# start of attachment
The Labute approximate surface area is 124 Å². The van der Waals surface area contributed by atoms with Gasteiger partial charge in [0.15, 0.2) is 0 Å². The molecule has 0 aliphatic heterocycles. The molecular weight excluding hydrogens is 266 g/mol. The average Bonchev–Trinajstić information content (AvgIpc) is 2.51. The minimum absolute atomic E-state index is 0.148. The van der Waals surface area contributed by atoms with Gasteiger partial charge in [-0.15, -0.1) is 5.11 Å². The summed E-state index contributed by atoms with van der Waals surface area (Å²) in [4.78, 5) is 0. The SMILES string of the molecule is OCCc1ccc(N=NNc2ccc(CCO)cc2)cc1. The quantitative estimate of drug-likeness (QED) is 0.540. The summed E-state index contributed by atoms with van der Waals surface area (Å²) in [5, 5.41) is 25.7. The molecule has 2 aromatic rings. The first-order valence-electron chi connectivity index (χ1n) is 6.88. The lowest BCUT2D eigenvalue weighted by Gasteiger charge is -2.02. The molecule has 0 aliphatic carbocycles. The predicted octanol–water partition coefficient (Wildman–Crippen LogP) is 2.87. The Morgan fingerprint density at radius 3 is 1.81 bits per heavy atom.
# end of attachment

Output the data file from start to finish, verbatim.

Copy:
The Labute approximate surface area is 124 Å². The van der Waals surface area contributed by atoms with Gasteiger partial charge in [0.15, 0.2) is 0 Å². The molecule has 0 aliphatic heterocycles. The molecular weight excluding hydrogens is 266 g/mol. The average Bonchev–Trinajstić information content (AvgIpc) is 2.51. The minimum absolute atomic E-state index is 0.148. The van der Waals surface area contributed by atoms with Gasteiger partial charge in [-0.15, -0.1) is 5.11 Å². The summed E-state index contributed by atoms with van der Waals surface area (Å²) in [4.78, 5) is 0. The SMILES string of the molecule is OCCc1ccc(N=NNc2ccc(CCO)cc2)cc1. The quantitative estimate of drug-likeness (QED) is 0.540. The summed E-state index contributed by atoms with van der Waals surface area (Å²) in [5, 5.41) is 25.7. The molecule has 2 aromatic rings. The first-order valence-electron chi connectivity index (χ1n) is 6.88. The lowest BCUT2D eigenvalue weighted by Gasteiger charge is -2.02. The molecule has 0 aliphatic carbocycles. The predicted octanol–water partition coefficient (Wildman–Crippen LogP) is 2.87. The Morgan fingerprint density at radius 3 is 1.81 bits per heavy atom.